Her epistemology is that there is a reality independent of our senses, but which we can best detect through our senses. It does not seem to be a very sophisticated or developed theory of knowledge and certainly does not seem to betray any knowledge of or interaction with the field of epistemology and the many theories of knowledge from ancient to modern times.
Reality as a primary and independent of consciousness is Aristotle's discovery that Ayn Rand took as a foundation of her philosophy. Her own epistemological crowning achievement is her theory of concepts: concepts are objective, i.e. based on reality and formed by a rational method. This is her solution to the "problem of the universals". Check out Rand's "Introduction to Objectivist Epistemology" for details. And, it's only a ~100 pages long.
In between Aristotle and Rand are nearly 2500 years of philosophy, and I don't really see her engaging with any of that.
She chose to not "engage with any of that" because she considered and rejected it as being false. Was she right? You have to read her arguments.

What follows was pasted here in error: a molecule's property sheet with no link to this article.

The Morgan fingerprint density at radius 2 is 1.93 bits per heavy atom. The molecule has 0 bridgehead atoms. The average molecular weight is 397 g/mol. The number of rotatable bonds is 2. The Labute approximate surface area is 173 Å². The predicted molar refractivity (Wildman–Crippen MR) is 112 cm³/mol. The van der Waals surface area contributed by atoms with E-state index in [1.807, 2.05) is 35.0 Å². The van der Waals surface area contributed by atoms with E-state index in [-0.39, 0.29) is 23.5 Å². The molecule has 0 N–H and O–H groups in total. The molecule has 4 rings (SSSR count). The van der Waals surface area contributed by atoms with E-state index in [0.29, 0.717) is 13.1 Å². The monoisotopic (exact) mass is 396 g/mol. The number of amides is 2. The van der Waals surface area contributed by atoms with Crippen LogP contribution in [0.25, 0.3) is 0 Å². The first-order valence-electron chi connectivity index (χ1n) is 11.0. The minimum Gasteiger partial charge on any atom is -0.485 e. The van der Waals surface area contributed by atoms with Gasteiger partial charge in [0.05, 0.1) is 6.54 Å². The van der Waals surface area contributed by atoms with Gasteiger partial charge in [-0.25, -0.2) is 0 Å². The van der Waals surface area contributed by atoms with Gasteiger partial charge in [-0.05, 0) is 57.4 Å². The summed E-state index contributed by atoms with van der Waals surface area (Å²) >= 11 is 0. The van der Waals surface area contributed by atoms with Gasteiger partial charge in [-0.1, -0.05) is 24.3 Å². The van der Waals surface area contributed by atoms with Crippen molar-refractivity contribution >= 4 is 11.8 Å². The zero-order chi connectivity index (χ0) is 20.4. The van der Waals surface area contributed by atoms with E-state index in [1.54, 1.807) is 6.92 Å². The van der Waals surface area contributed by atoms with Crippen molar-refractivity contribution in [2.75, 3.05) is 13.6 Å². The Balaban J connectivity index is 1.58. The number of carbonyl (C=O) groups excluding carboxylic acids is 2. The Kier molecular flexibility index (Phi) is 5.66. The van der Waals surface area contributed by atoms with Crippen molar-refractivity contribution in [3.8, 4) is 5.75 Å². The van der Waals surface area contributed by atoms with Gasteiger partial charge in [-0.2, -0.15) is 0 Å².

Lack of engagement is a signal that a person doesn't have the intellectual rigor to be taken seriously.
I know little about Rand. Did she engage with Aristotle?
Her notion of "happiness" appears to me to be related to the Aristotelian ideal.
The problem is that 'reality' (i.e. what is actually happening in the universe) is subjective to each of us and that subjectivity is due to the manner in which our senses percieve and our brain filters and prioritizes. Then, on top of that, you have emotions thrown in for good measure. Then, on top of that, you've got our experiences and education (about the world and life) filtering and coloring perceptions even further. Then, on top of that, you've got your reaction to what you thought you saw; again colored by emotions, experiences, and education, and genetics (and epi-genetics). In the end you have to ask "Did I just see what I thought I saw?". The answer is "Yes" and "No".